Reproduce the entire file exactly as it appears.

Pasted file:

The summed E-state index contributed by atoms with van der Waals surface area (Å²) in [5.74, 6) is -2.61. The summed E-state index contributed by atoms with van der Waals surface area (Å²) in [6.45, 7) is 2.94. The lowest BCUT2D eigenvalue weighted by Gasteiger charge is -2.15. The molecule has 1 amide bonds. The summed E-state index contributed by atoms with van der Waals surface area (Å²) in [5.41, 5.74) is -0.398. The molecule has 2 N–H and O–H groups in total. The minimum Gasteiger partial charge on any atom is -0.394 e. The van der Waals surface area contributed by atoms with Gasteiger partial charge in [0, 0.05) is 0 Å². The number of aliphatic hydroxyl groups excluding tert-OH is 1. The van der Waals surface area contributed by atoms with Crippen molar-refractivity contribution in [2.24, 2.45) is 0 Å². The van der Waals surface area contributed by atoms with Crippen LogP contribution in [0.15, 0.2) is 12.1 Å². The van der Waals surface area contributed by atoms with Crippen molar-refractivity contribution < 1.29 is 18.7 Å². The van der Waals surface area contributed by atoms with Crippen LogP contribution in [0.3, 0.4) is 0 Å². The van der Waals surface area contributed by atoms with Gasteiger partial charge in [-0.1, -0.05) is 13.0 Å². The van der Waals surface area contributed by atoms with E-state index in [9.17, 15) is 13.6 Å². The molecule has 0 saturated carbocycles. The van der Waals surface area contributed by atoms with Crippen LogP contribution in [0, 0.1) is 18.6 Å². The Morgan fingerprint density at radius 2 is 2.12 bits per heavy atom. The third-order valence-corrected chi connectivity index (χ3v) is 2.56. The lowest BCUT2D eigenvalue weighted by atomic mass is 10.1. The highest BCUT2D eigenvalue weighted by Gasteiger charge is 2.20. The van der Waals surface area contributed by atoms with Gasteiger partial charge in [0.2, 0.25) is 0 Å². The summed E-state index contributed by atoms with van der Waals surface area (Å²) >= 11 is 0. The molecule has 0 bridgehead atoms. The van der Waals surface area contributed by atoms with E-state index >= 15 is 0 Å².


The summed E-state index contributed by atoms with van der Waals surface area (Å²) in [5.74, 6) is -2.61. The summed E-state index contributed by atoms with van der Waals surface area (Å²) in [6.45, 7) is 2.94. The lowest BCUT2D eigenvalue weighted by Gasteiger charge is -2.15. The molecule has 1 amide bonds. The summed E-state index contributed by atoms with van der Waals surface area (Å²) in [5.41, 5.74) is -0.398. The molecule has 2 N–H and O–H groups in total. The minimum Gasteiger partial charge on any atom is -0.394 e. The van der Waals surface area contributed by atoms with Gasteiger partial charge in [0, 0.05) is 0 Å². The number of aliphatic hydroxyl groups excluding tert-OH is 1. The van der Waals surface area contributed by atoms with Crippen molar-refractivity contribution in [2.24, 2.45) is 0 Å². The van der Waals surface area contributed by atoms with Crippen LogP contribution in [0.15, 0.2) is 12.1 Å². The van der Waals surface area contributed by atoms with Crippen molar-refractivity contribution < 1.29 is 18.7 Å². The van der Waals surface area contributed by atoms with Crippen LogP contribution in [0.3, 0.4) is 0 Å². The van der Waals surface area contributed by atoms with Gasteiger partial charge in [-0.1, -0.05) is 13.0 Å². The van der Waals surface area contributed by atoms with E-state index in [9.17, 15) is 13.6 Å². The molecule has 0 saturated carbocycles. The van der Waals surface area contributed by atoms with Crippen LogP contribution in [0, 0.1) is 18.6 Å². The Morgan fingerprint density at radius 2 is 2.12 bits per heavy atom. The third-order valence-corrected chi connectivity index (χ3v) is 2.56. The lowest BCUT2D eigenvalue weighted by atomic mass is 10.1. The highest BCUT2D eigenvalue weighted by Gasteiger charge is 2.20. The van der Waals surface area contributed by atoms with Gasteiger partial charge in [0.2, 0.25) is 0 Å². The summed E-state index contributed by atoms with van der Waals surface area (Å²) >= 11 is 0. The molecule has 0 bridgehead atoms. The van der Waals surface area contributed by atoms with E-state index >= 15 is 0 Å².